Overall, the findings from studies of childhood cancer and exposure to parental smoking are inconsistent and are likely to be affected by bias. There is a suggestion of a modest association between exposure to maternal tobacco smoke during pregnancy and childhood cancer for all cancer sites combined; however, this is in contrast with the null findings for individual sites. Studies on paternal tobacco smoking suggest a small increased risk for lymphomas, but bias and confounding cannot be ruled out.
Other cancer sites
Data are conflicting and sparse for associations between involuntary smoking and cancers of the nasopharynx, nasal cavity, paranasal sinuses, cervix, gastrointestinal tract and cancers at all sites combined. It is unlikely that any effects are produced in passive smokers that are not produced to a greater extent in active smokers or that types of effects that are not seen in active smokers will be seen in passive smokers.
5.3 Animal carcinogenicity data
Secondhand tobacco smoke for carcinogenicity studies in animals is produced by machines that simulate human active smoking patterns and combine mainstream and sidestream smoke in various proportions. Such mixtures have been tested for carcinogenicity by inhalation studies in rodents. The experimental model systems for exposure to secondhand tobacco smoke do not fully simulate human exposures, and the tumours that develop in animals are not completely representative of human cancer. Nevertheless, the animal data provide valuable insights regarding the carcinogenic potential of secondhand tobacco smoke.
A mixture of 89% sidestream smoke and 11% mainstream smoke has been tested for carcinogenic activity in mouse strains that are highly susceptible to lung tumours (strains A/J and Swiss). In strain A/J mice, this mixture consistently produces a significant, modest increase in lung tumour incidence and lung tumour multiplicity when the mice are exposed for 5 months followed by a 4-month recovery period. These lung tumours are predominantly adenomas. Continuous exposure of strain A/J mice to the above mixture of mainstream and sidestream tobacco smoke for 9 months with no recovery period did not increase the incidence of lung tumours. In Swiss strain mice, the same mixture induced lung tumours by both protocols, i.e. when the animals were exposed for 5 months followed by a 4-month recovery period and when they were exposed continuously for 9 months with no recovery period. In addition, exposure of Swiss mice to the tobacco smoke mixture for a shorter period was sufficient to induce lung tumours.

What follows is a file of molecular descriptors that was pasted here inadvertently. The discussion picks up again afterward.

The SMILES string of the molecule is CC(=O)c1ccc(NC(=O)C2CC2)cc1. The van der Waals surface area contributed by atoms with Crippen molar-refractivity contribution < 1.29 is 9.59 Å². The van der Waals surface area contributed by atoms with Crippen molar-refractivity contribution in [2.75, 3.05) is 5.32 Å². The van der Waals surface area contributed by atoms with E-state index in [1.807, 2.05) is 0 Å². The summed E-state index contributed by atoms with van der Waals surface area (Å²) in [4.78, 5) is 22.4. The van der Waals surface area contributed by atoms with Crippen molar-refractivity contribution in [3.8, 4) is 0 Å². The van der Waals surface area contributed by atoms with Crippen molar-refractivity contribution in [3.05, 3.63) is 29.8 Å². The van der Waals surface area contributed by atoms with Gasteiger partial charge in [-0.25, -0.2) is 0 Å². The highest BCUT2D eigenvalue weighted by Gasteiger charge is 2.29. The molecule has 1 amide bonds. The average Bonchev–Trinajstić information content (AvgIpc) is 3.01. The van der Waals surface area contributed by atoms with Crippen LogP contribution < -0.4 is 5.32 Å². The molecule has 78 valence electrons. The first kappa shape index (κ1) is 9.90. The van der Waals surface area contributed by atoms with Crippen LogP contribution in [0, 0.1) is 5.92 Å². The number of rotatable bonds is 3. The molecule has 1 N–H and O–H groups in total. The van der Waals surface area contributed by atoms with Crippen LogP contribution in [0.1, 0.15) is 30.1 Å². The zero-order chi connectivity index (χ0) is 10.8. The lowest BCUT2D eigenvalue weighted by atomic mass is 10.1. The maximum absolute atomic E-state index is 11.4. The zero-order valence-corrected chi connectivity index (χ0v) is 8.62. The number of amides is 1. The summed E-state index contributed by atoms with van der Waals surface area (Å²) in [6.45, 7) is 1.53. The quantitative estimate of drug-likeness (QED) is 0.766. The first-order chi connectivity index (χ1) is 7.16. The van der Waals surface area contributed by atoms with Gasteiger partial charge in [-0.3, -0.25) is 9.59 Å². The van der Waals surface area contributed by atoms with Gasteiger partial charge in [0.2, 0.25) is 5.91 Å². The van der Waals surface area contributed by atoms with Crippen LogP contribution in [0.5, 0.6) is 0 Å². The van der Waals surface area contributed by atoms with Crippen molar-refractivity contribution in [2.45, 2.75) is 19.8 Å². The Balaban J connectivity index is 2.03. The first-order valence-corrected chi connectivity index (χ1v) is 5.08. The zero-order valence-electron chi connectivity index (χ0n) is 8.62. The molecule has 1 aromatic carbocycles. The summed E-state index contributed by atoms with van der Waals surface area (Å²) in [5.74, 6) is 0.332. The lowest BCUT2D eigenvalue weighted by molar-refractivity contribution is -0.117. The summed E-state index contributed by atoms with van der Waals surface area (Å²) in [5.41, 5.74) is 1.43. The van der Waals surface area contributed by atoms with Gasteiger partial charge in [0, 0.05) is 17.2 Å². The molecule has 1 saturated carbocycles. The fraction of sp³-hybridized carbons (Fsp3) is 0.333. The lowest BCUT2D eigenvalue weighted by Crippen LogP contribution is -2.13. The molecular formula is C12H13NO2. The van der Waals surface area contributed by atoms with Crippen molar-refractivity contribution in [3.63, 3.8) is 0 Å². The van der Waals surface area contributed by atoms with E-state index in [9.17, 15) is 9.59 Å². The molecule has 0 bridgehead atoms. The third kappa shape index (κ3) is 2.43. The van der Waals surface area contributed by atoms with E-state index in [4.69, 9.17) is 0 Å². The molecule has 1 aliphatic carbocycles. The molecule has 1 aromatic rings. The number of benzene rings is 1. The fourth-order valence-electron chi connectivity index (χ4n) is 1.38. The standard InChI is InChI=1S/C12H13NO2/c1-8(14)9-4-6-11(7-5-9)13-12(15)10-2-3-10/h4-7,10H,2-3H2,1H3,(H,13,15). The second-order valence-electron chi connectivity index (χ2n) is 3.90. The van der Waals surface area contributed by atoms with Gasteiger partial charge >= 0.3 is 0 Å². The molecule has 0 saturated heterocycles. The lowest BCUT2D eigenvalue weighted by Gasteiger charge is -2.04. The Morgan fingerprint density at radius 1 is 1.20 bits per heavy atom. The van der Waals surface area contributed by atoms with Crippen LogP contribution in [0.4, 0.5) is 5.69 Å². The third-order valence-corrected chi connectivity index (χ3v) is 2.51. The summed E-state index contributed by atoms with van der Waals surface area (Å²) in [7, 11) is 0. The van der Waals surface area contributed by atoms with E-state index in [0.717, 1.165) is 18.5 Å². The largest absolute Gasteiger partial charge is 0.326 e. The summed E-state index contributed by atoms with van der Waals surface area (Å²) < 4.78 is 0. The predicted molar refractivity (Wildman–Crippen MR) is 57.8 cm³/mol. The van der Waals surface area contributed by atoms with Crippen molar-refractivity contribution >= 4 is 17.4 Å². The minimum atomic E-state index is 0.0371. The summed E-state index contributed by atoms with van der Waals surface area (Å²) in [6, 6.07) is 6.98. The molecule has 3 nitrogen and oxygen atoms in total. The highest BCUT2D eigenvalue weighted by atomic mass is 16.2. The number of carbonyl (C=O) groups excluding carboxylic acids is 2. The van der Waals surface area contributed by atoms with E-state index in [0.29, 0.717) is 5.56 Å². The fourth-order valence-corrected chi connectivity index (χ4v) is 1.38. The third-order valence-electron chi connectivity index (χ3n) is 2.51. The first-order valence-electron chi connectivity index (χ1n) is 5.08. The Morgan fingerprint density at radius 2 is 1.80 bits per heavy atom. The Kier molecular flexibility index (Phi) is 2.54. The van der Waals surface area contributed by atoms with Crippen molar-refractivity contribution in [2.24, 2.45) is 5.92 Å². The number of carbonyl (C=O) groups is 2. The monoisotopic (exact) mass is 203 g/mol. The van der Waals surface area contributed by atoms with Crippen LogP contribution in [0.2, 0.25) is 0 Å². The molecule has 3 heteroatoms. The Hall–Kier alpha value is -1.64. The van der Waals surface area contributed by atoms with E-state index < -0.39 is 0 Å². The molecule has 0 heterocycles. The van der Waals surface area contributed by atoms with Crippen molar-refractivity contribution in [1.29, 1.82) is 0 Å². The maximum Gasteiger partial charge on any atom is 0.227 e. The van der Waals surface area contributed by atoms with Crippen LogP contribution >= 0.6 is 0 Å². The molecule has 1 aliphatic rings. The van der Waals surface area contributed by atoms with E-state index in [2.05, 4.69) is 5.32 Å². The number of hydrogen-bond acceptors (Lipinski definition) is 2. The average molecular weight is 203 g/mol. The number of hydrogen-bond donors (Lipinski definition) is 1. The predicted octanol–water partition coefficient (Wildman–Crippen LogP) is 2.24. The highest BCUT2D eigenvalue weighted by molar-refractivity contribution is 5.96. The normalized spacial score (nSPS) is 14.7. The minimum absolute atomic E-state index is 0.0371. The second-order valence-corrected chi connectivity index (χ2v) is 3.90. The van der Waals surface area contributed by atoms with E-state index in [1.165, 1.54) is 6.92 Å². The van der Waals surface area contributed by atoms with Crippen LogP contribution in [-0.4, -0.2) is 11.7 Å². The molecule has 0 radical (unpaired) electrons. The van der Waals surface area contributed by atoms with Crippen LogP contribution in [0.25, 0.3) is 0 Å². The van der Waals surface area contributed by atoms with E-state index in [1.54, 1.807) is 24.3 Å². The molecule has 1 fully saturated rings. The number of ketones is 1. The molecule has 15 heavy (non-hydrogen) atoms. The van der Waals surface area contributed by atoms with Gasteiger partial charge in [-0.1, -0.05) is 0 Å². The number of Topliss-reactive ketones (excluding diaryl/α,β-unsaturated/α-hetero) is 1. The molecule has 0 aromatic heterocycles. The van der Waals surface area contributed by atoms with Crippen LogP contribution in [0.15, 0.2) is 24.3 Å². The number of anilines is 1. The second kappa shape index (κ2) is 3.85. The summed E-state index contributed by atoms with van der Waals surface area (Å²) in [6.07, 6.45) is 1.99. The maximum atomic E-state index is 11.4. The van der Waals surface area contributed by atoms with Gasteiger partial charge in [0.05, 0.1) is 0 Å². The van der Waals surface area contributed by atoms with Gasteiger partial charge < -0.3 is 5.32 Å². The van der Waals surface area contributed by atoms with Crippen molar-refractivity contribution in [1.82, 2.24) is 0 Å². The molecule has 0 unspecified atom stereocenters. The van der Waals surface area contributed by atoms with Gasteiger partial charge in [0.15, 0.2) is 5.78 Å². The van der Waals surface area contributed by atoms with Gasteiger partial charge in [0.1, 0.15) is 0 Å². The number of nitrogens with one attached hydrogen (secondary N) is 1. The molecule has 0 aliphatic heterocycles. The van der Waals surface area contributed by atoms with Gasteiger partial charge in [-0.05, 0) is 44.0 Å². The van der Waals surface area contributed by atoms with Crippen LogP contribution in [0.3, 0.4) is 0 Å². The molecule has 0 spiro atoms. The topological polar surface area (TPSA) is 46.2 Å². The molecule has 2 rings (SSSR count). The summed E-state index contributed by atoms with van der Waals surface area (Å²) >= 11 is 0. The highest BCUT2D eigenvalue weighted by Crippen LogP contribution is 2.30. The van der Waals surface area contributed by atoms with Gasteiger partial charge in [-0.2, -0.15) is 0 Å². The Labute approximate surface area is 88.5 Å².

Condensates of sidestream and of mainstream cigarette smoke have been tested for carcinogenicity. Both kinds of condensates produced a spectrum of benign and malignant skin tumours in mice following topical application, and the sidestream condensate exhibited higher carcinogenic activity. Sidestream smoke condensate was shown to produce a dose-dependent increase in lung tumours in rats following implantation into the lungs.
Increased relative risks for lung and sinonasal cancer have been reported in companion animals (dogs) exposed to secondhand tobacco smoke in homes.
5.4 Other relevant data
Involuntary smoking has been associated with a number of non-neoplastic diseases and adverse effects in never-smokers, including both children and adults. Epidemiological studies have demonstrated that exposure to secondhand tobacco smoke is causally associated with coronary heart disease. From the available meta-analyses, it has been estimated that involuntary smoking increases the risk of an acute coronary heart disease event by 25–35%. Adverse effects of involuntary smoking on the respiratory system have also been detected. In adults, the strongest evidence for a causal relation exists for chronic respiratory symptoms. Some effects on lung function have been detected, but their medical relevance is uncertain.
Data on the hormonal and metabolic effects of involuntary smoking are sparse. However, female involuntary smokers do not appear to weigh less than women who are not exposed to secondhand tobacco smoke, a pattern that contrasts with the findings for active smoking. No consistent association of maternal exposure to secondhand smoke with fertility or fecundity has been identified. There is no clear association of passive smoking with age at menopause.